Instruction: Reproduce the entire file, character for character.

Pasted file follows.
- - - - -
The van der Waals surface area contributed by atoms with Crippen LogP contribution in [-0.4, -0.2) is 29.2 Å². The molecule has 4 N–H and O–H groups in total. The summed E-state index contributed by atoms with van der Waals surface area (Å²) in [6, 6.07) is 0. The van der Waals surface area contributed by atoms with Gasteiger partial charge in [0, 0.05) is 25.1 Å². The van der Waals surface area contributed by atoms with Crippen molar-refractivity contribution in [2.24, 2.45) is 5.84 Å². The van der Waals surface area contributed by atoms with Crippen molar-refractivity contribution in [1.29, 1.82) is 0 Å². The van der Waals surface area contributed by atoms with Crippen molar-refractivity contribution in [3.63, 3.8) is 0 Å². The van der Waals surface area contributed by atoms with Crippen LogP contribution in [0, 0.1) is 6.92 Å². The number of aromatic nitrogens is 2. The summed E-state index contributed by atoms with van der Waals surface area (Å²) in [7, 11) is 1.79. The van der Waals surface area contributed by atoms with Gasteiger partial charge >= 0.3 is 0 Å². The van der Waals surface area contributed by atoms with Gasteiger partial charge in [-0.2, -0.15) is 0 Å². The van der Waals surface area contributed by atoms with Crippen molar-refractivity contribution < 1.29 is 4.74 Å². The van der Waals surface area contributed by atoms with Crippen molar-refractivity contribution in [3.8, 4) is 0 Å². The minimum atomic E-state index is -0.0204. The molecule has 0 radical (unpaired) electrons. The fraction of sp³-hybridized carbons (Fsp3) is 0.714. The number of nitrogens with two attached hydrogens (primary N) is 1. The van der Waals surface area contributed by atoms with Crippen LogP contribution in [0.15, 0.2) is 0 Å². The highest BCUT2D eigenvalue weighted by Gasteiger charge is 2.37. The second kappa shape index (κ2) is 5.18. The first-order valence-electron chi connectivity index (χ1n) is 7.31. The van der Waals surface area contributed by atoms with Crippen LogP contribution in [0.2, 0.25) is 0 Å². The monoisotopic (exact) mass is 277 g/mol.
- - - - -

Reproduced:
The van der Waals surface area contributed by atoms with Crippen LogP contribution in [-0.4, -0.2) is 29.2 Å². The molecule has 4 N–H and O–H groups in total. The summed E-state index contributed by atoms with van der Waals surface area (Å²) in [6, 6.07) is 0. The van der Waals surface area contributed by atoms with Gasteiger partial charge in [0, 0.05) is 25.1 Å². The van der Waals surface area contributed by atoms with Crippen molar-refractivity contribution in [2.24, 2.45) is 5.84 Å². The van der Waals surface area contributed by atoms with Crippen molar-refractivity contribution in [1.29, 1.82) is 0 Å². The van der Waals surface area contributed by atoms with Crippen molar-refractivity contribution in [3.63, 3.8) is 0 Å². The van der Waals surface area contributed by atoms with Crippen LogP contribution in [0, 0.1) is 6.92 Å². The number of aromatic nitrogens is 2. The summed E-state index contributed by atoms with van der Waals surface area (Å²) in [7, 11) is 1.79. The van der Waals surface area contributed by atoms with Gasteiger partial charge >= 0.3 is 0 Å². The van der Waals surface area contributed by atoms with Gasteiger partial charge in [-0.2, -0.15) is 0 Å². The van der Waals surface area contributed by atoms with Crippen molar-refractivity contribution < 1.29 is 4.74 Å². The van der Waals surface area contributed by atoms with Crippen molar-refractivity contribution in [3.8, 4) is 0 Å². The minimum atomic E-state index is -0.0204. The molecule has 0 radical (unpaired) electrons. The fraction of sp³-hybridized carbons (Fsp3) is 0.714. The number of nitrogens with two attached hydrogens (primary N) is 1. The van der Waals surface area contributed by atoms with Crippen LogP contribution in [0.15, 0.2) is 0 Å². The highest BCUT2D eigenvalue weighted by Gasteiger charge is 2.37. The second kappa shape index (κ2) is 5.18. The first-order valence-electron chi connectivity index (χ1n) is 7.31. The van der Waals surface area contributed by atoms with Crippen LogP contribution in [0.2, 0.25) is 0 Å². The monoisotopic (exact) mass is 277 g/mol.